Another new book to be released just in time for Xmas is INTERIORS: Australia and New Zealand by Mitchell Oakley Smith (with a foreword by David Clark – editor of Vogue Living Australia).
I was fortunate enough to have the opportunity to ask the author Mitchell Oakley Smith a few questions about the book and how one begins to start when you have such an enormous amount of great work to chose from…
What was the inspiration behind this book?
Interest in design is undeniably on the rise. People are spending more time at home, perhaps a result of multimedia engagement and accessibility, or maybe a post-GFC era of reduced spending. Social and economic climate aside, the television programs, magazines, blogs and events dedicated to interiors and architecture indicate our focus is firmly on residence: the place in which we rest, nest and spend our leisure time. I created Interiors in response to this change with the aim of creating a tangible record of the current period in Australia and New Zealand’s design history.
How long did it take you to compile all the information in the book?
Unlike my first book, and maybe because of it, this book didn’t take too long to put together. It took 8 months in total.
How did you decide which designers/projects to feature and which not to?
There’s over 30 designers featured in the book. When I began, I created an extensive list of every designer working in the region and gradually edited down to those I believe are making a unique and creative contribution to the industry today. Of the projects featured, the criteria was that they are relatively contemporary and represent the designers’ work.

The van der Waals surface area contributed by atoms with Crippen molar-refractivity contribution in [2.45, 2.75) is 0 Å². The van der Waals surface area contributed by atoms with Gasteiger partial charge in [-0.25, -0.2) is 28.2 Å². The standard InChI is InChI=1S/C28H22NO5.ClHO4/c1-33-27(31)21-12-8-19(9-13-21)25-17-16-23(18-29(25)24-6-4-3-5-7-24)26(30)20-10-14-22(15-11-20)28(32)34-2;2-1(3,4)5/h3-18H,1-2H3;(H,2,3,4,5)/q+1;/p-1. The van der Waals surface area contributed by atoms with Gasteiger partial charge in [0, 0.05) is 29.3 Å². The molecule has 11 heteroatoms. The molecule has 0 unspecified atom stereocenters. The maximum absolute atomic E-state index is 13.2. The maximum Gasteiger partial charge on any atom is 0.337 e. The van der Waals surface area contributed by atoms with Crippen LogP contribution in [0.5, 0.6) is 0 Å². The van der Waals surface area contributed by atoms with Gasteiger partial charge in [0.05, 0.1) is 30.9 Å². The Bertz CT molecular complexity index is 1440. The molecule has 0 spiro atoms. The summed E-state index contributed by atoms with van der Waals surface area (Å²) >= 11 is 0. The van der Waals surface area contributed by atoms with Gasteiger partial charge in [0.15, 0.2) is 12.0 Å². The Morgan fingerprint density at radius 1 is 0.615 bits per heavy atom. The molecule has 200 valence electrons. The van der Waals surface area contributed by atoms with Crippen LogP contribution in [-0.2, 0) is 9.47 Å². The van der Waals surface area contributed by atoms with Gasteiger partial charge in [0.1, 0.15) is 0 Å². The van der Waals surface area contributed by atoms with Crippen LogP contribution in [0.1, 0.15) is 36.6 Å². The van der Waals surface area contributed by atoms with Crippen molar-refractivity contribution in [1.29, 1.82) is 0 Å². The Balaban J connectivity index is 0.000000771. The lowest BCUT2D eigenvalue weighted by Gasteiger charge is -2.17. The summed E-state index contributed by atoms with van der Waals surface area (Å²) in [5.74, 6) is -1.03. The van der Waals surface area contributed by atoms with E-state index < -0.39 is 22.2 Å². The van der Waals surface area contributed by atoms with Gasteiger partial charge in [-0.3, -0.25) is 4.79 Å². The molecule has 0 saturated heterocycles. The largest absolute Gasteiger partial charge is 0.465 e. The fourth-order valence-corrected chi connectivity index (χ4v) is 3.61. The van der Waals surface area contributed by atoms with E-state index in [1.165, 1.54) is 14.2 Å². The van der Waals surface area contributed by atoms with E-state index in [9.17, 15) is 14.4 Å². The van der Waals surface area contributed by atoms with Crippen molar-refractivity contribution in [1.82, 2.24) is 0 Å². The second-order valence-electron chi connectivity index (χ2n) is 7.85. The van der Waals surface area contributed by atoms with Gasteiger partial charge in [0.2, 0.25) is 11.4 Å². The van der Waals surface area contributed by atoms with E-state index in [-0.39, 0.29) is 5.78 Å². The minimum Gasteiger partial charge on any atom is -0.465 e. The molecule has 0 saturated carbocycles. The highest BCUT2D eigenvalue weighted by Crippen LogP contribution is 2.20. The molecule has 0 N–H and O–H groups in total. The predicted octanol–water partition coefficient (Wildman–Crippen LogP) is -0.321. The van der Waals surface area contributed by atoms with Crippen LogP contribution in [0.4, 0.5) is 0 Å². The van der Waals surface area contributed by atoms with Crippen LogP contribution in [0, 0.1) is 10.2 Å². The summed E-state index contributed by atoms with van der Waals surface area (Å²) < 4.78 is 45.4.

What particularly about Australian and New Zealand interiors do you think is unique and different to the rest of the world?
Our local form of design, as made apparent by the book and its subjects, is to serve the population’s lifestyle needs: efficiency, security and a desire for the outdoors and indoors to be seamlessly connected. The use of elemental building materials, including concrete, steel, timber and glass, create an interesting aesthetic, raw and yet refined. This is further defined by a penchant for partial enclosures and for a connection to the surrounding landscape. Unlike other regions, Australia and New Zealand have not been bound by history or specific design traditions. Instead, there has been a freedom to cherry pick elements from around the world. The aesthetic of local interior design is one as broad as the region’s cultural diversity. There is BKH’s cool mishmash of Modernish and decoration, contrasting the relaxed grandeur of Thomas Hamel & Associates, the architectural innovation and commitment to landscape and sustainability of Patterson Associates, and the finely crafted whimsy of Hecker Guthrie.
What changes have you seen in the way Australians and New Zealanders design and decorate their homes in the last decade, and what changes do you anticipate for the future?
In Sydney alone, the next 20 years will see the addition of over 600,000 dwellings on top of an existing 1.2 million. If Australians weren’t building houses three times the size of the British average, this wouldn’t pose such a significant problem. Fortunately, design institutions are producing graduates of a high calibre and teaching curriculums that emphasise environmental sustainability. Hopefully, in the near future, green design will cease to be an optional, costly extra, but rather a seamlessly integrated element of contemporary architecture and design.
Designer David Hicks Residence Melbourne, Victoria
Designer Hare & Klein Residence Coledale New South Wales